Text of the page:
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Impact at a Glance

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The Global Development Network is known for supporting global collaborative research, and building research skills in developing nations around the world. Here is our impact at a glance. 


Since its inception in 1999, GDN, with assistance from 40 major funders and several global and regional partnerships, has supported:

  • 7,600 participants at 17 annual global development conferences, 70% from developing countries 
  • 4,000 researchers from 141 developing and transition countries
  • 462 pieces of research in the GDN collection including 19 Books
  • 357 researchers and development practitioners with prizes through global development awards competitions

In 2016, GDN had active grants in over 60 countries across Africa, Asia, East and Central Europe and Latin America. 

Representation and Diversity

The representation of grantees from low income and lower middle-income countries in GDN grants has been steadily increasing over time. In 2013, 65% of GDN grantees were from such countries. In 2014, there was a significant increase in their share and 75% of the current GDN grantees are from low and lower middle income countries (an increase of almost 10 %), in line with GDN’s current strategy of expanding reach to where capacity is lowest.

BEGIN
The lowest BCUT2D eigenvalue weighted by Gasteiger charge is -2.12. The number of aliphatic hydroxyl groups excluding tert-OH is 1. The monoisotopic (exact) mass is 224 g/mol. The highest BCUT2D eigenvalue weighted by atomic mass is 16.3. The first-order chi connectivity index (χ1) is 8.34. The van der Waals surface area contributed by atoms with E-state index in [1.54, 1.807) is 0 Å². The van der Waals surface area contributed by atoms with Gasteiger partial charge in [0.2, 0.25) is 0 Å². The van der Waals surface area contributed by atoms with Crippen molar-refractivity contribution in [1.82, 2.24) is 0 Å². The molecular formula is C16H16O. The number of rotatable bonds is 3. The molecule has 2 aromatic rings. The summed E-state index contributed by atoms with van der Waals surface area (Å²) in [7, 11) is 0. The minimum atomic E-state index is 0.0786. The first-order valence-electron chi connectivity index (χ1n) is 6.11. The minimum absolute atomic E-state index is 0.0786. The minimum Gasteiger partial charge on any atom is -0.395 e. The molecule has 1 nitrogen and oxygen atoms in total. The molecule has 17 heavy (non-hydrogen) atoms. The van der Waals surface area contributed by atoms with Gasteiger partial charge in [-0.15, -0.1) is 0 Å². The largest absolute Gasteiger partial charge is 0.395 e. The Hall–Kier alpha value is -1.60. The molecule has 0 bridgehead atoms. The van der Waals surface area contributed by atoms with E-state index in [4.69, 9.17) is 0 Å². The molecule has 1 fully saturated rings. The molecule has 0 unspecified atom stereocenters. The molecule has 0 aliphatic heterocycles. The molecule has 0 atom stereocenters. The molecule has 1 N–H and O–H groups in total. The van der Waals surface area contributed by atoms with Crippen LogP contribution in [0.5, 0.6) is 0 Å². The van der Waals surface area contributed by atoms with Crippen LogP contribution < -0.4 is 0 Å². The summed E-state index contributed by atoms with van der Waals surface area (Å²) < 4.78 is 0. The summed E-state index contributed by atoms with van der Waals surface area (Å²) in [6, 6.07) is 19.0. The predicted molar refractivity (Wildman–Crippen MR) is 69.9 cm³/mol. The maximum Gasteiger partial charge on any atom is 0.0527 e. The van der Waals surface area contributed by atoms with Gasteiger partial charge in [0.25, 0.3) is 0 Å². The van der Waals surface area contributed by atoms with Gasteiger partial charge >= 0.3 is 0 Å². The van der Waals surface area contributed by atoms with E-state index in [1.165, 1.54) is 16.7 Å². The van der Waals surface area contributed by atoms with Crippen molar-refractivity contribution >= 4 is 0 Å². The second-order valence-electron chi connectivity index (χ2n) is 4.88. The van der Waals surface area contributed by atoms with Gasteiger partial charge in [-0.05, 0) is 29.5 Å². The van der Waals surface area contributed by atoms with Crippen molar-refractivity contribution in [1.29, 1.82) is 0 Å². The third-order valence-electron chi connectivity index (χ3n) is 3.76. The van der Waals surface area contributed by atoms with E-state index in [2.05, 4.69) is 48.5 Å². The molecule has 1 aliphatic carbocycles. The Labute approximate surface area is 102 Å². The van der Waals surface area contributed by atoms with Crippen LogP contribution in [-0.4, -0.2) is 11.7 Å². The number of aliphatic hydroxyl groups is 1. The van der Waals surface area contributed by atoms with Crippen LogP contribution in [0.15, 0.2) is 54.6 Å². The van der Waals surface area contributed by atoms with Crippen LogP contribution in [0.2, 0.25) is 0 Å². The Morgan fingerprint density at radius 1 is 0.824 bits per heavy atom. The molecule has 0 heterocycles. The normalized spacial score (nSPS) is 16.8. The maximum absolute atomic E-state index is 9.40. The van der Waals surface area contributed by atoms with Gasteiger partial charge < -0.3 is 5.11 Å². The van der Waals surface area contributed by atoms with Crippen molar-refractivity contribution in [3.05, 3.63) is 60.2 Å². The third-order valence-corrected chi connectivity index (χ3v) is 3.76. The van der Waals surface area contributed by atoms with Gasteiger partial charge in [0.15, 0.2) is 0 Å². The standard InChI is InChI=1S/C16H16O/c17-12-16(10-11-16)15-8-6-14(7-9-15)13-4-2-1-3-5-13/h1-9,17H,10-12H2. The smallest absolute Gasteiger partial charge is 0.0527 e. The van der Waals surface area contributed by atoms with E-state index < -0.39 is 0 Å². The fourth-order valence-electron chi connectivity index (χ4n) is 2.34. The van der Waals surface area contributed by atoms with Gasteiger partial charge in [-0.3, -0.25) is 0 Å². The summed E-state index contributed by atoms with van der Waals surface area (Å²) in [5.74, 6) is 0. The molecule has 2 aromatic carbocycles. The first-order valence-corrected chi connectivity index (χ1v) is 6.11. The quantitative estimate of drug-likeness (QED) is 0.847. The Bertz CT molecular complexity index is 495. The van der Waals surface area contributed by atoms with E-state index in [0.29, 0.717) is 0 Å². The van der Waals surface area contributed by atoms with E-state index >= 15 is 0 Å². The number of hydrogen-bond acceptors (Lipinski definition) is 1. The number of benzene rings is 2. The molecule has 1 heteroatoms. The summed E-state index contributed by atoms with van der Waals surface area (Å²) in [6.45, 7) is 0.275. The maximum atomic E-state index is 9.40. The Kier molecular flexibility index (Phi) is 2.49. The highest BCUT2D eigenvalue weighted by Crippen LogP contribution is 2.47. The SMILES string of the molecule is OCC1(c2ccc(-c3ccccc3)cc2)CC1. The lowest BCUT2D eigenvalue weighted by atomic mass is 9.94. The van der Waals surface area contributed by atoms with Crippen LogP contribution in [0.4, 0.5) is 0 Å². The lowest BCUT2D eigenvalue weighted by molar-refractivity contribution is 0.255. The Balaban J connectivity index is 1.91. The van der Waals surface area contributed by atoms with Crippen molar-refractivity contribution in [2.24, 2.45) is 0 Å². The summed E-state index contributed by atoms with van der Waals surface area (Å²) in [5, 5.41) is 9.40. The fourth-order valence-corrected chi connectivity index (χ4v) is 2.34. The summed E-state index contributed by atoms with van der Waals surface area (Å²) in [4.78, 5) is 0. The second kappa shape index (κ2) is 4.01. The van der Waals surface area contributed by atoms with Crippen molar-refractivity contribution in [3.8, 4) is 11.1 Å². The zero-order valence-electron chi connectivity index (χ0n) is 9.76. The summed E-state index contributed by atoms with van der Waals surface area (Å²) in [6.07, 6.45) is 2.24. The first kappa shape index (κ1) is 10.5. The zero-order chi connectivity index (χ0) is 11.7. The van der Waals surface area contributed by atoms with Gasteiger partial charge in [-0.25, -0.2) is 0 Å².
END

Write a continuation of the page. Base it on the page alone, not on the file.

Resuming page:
GDN is committed to achieving gender balance in its research programs and activities. Since 2010, 37% of GDN grantees have been women.


Over 85% of GDN grantees that participated in GDN’s 2014 Independent Evaluation survey reported that they were able to present their GDN-funded research in an academic event and produce working papers as a result of the GDN grant. A review of GDN funded outputs revealed that 94% of them were considered to be publishable either in journals, book chapters or as working papers (though in some cases after requisite revisions).

GDN has encompassed working on a multitude of multi-disciplinary themes that have global and local interests - pro-poor growth, migration, natural resources, financial development, health, agriculture, water, education, governance, service delivery, urbanization, building capacities in least developed countries, public expenditure monitoring, aid, catch-up strategies etc.

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